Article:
CIOs spring forward on daylight-saving fix
A 2005 law that changed daylight-saving requires major effort to patch computers
Agencies must shift clocks on computer systems forward one hour March 11 and back one hour Nov. 4 because of a new law that has them busily preparing for the leap.
Some people are comparing the situation to the global Year 2000 rollover that forced everyone to reprogram or upgrade their computer systems. But computer experts say the big difference is that Congress created the present problem.
Congress changed daylight-saving time in the Energy Policy Act of 2005. The purpose of the change was to create net energy savings by realigning daylight time with the hour at which studies show
that most people go to bed. The energy-saving provision, which updates the Uniform Time Act of 1966, lengthens the national daylight-saving period by four weeks.
To comply with the law, federal agencies must update all computer equipment that federal workers use on a daily basis, including most computers and portable devices, such as BlackBerrys, smart phones and personal digital assistants.
Computer applications that run operating systems with internal clocks must be patched to reflect the new time, or they will have problems with scheduling and creating accurate time and date stamps. Industry experts say the daylight-saving shift is similar to the Year 2000 rollover problem because a massive amount of computer equipment must now be patched to account for the change in daylight-saving time.
Some agencies began preparing months ago. When Office of Management and Budget officials asked federal CIOs how prepared they were for the shift, they found most CIOs were well under way or had completed the task.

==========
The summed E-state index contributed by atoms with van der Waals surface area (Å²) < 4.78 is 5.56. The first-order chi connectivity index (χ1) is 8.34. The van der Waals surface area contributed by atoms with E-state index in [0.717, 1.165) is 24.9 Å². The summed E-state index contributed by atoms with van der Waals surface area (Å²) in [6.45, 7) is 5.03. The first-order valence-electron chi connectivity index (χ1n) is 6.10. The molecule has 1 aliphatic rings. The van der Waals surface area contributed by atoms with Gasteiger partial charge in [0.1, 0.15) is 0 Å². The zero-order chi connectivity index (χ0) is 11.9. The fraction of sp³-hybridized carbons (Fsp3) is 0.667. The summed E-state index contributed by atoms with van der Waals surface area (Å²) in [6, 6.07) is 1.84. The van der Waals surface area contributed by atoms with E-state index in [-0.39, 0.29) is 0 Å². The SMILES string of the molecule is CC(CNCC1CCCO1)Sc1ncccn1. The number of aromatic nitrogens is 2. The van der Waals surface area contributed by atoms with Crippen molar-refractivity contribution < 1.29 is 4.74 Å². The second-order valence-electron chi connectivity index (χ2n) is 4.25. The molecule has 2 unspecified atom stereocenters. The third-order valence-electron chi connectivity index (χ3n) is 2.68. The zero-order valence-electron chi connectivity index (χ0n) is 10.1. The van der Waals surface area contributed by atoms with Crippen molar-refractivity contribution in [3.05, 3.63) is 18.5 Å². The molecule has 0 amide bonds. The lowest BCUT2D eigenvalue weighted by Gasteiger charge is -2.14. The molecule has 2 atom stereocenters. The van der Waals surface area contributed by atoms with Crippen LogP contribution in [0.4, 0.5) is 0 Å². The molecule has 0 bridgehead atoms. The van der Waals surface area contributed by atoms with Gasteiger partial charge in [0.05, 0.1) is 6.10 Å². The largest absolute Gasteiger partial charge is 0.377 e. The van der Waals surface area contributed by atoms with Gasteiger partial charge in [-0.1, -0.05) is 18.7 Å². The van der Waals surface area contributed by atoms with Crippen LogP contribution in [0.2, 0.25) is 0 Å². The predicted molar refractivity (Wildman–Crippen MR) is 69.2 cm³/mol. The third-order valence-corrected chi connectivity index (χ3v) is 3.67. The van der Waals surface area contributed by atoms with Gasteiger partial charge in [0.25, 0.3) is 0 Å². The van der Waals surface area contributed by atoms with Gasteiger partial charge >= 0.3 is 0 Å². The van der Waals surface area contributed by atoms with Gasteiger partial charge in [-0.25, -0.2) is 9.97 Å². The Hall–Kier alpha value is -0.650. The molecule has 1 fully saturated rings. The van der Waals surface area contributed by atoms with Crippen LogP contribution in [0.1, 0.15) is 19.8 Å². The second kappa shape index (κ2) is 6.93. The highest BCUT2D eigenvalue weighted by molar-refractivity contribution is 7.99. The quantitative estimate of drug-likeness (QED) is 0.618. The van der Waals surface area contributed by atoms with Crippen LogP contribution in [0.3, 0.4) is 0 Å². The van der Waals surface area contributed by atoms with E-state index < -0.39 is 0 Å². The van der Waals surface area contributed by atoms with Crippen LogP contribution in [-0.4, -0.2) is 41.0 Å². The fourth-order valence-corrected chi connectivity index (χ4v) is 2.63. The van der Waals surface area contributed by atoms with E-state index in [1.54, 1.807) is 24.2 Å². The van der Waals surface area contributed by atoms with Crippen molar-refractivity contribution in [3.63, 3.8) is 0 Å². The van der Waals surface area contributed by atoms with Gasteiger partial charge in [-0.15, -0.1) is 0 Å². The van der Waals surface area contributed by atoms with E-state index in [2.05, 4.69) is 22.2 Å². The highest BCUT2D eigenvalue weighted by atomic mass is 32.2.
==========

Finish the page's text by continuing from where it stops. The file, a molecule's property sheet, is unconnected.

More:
“Agencies reporting any notable mission and institutional infrastructure impact are actively implementing plans for applying patches and adjustments to affected systems as necessary to mitigate any risks,” said Andrea Wuebker, an OMB spokeswoman.
The Agriculture Department moved early to tackle the problem by beginning its patching efforts in mid-January. It has completed patching its BlackBerry servers and Microsoft Outlook calendars and Windows platforms.
“We immediately knew what we needed to do and prodded those folks who needed to get it done, and they did it,” said Dave Combs, USDA’s CIO. “We feel we’ve got it covered,” he added.
But preparations haven’t gone smoothly for everyone.
Bob Mitchell, GTSI’s CIO, said many companies have wrestled with problems in updating their voice mail systems and computers running outdated operating systems such as Microsoft Windows 2000.
Microsoft’s initial response to the patching effort was slow, Mitchell said. The company didn’t release updates for the Windows XP and Vista operating systems until early February, he said.
Combs said USDA’s efforts to prepare for the new daylight-saving time are nothing compared with what it went through to prepare for the Year 2000 rollover because the department did not have an automated patching process in place then. This time, technicians have relied on automated systems to update mobile devices and other computer systems.
The department did not wait on industry solutions to patch its older systems, he added. Technicians created in-house patches or workarounds for them.
“We were able to obtain all the patches that we need, and for those that were not available we wrote scripts or developed workarounds,” he said.